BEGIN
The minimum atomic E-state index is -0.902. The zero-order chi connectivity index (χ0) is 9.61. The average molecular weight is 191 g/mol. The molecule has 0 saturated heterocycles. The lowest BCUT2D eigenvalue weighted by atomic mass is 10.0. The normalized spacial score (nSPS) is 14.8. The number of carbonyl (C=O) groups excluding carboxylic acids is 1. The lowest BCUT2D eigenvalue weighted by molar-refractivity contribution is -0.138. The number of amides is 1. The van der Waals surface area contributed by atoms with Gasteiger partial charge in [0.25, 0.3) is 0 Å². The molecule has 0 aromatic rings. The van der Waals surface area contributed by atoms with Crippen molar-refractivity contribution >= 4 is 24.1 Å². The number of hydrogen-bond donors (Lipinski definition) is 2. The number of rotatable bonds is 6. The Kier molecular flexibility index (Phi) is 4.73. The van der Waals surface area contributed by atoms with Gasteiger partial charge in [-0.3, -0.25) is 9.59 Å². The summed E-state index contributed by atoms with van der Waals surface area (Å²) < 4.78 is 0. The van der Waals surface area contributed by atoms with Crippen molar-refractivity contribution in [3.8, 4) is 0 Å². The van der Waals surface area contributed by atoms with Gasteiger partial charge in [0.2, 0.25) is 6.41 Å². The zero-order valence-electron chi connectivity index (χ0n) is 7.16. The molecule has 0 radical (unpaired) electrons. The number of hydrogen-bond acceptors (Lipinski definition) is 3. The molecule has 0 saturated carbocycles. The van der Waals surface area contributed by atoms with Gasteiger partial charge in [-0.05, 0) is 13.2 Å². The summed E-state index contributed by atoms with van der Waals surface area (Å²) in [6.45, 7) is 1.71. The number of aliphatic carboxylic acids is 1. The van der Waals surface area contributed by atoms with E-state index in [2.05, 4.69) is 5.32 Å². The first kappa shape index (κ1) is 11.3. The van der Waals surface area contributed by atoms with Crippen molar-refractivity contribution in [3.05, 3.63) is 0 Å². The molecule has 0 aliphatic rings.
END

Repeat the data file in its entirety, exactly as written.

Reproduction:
The minimum atomic E-state index is -0.902. The zero-order chi connectivity index (χ0) is 9.61. The average molecular weight is 191 g/mol. The molecule has 0 saturated heterocycles. The lowest BCUT2D eigenvalue weighted by atomic mass is 10.0. The normalized spacial score (nSPS) is 14.8. The number of carbonyl (C=O) groups excluding carboxylic acids is 1. The lowest BCUT2D eigenvalue weighted by molar-refractivity contribution is -0.138. The number of amides is 1. The van der Waals surface area contributed by atoms with Gasteiger partial charge in [0.25, 0.3) is 0 Å². The molecule has 0 aromatic rings. The van der Waals surface area contributed by atoms with Crippen molar-refractivity contribution >= 4 is 24.1 Å². The number of hydrogen-bond donors (Lipinski definition) is 2. The number of rotatable bonds is 6. The Kier molecular flexibility index (Phi) is 4.73. The van der Waals surface area contributed by atoms with Gasteiger partial charge in [-0.3, -0.25) is 9.59 Å². The summed E-state index contributed by atoms with van der Waals surface area (Å²) < 4.78 is 0. The van der Waals surface area contributed by atoms with Crippen molar-refractivity contribution in [3.8, 4) is 0 Å². The van der Waals surface area contributed by atoms with Gasteiger partial charge in [0.2, 0.25) is 6.41 Å². The zero-order valence-electron chi connectivity index (χ0n) is 7.16. The molecule has 0 radical (unpaired) electrons. The number of hydrogen-bond acceptors (Lipinski definition) is 3. The molecule has 0 saturated carbocycles. The van der Waals surface area contributed by atoms with Gasteiger partial charge in [-0.05, 0) is 13.2 Å². The summed E-state index contributed by atoms with van der Waals surface area (Å²) in [6.45, 7) is 1.71. The number of aliphatic carboxylic acids is 1. The van der Waals surface area contributed by atoms with E-state index in [2.05, 4.69) is 5.32 Å². The first kappa shape index (κ1) is 11.3. The van der Waals surface area contributed by atoms with Crippen molar-refractivity contribution in [3.05, 3.63) is 0 Å². The molecule has 0 aliphatic rings.